In the meantime, the boy's family was still hoping for news that he would be able to return to the classroom for the start of the 2023 school year.
However, that was not so, Cooke said.
"The lady from Region Four waited until September 1st at about 10:25 in the night to send me a message on WhatsApp to say that they got a space for Tahjay at Rhodes Hall High School," she bemoaned.
She complained that her son's diagnosis was not taken into account during this process, as Rhodes Hall High School is located in a section of Westmoreland called Orange Bay, which is a long way from their home.
"It would take him approximately two hours to get to Rhodes Hall High School from our home and I responded to let her know that the distance is too far, so I can't send my son to that school. She did not even reply. She has said nothing more to me," Cooke said.
After that interaction, Cooke decided to escalate the matter by visiting the MOE's office in Kingston. She said that the journey from Westmoreland had brought some positive results and she hopes to see her son decked out in his khaki uniform very soon.
She pointed out that not only has her son been robbed of that experience, but he will be required to resit grade nine, having only completed two months before being allegedly kicked from school.
"I went back to Kingston on Wednesday and I got a package from the MOE's Special Needs Department. They said that they are working to have him back in school very soon. They told me that they have a plan for Tahjay so they are now waiting on the letter from the psychiatrist in Montego Bay. I came to pick it up today, but I did not get it — they said that they will call me when it is ready," she told the Sunday Observer.
The package collected, she said, has brought a sense of hope as her son was approved for the MOE's shadow programme.
A shadow provides one-on-one support in classrooms for special needs students.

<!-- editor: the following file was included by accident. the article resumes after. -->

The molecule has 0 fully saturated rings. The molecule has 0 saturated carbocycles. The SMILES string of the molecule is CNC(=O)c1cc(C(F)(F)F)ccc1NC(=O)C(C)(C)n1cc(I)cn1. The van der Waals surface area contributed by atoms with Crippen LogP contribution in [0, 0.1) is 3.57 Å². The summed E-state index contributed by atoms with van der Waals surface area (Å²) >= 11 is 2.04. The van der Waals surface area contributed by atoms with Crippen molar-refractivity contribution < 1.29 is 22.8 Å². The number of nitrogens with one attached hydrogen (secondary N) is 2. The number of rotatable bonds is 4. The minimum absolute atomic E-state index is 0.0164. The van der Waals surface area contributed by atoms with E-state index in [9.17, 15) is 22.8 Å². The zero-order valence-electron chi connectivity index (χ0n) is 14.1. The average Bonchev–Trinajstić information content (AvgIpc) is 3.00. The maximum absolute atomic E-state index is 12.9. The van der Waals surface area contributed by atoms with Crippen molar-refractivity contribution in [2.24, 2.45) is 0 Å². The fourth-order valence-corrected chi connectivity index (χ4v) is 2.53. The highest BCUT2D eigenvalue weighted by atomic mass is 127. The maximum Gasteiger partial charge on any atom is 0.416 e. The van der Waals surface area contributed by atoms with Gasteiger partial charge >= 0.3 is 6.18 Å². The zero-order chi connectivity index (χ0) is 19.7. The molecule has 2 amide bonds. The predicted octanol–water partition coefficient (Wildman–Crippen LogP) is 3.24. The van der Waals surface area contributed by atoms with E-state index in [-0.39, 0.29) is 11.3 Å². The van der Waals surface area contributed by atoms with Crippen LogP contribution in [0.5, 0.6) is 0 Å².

A Ministry of Education official, when contacted on Friday, promised to reach out to the ministry's Special Needs Department for an official comment.
"In the meantime though, we filled out paperwork for the shadow programme to have everything ready for his return to school. It was approved and I am now looking for someone to be his shadow," said Cooke.
She said that representatives from the Jamaica Council for Persons with Disabilities have also reached out to her family and are working alongside MOE to have the matter resolved.
This ordeal, she said, has dampened her son's spirit. She is, however, committed to fighting for his well-being.
"Tajay is so frustrated, so we have to be talking to him. He was so disappointed that September came around and he is still at home. I sent him to a little day school with a tutor in Savanna-la-Mar and he was going there up until July, but the owner said he was going to close the school because those children are now going to do CXC. So for now, he is still stuck at home," she said.
"I am so stressed, but I would go to the length and breadth of Jamaica to help my son. I will not stop until he is back in school. I am hoping that everything will work out in October so that he can join a class," Cooke said.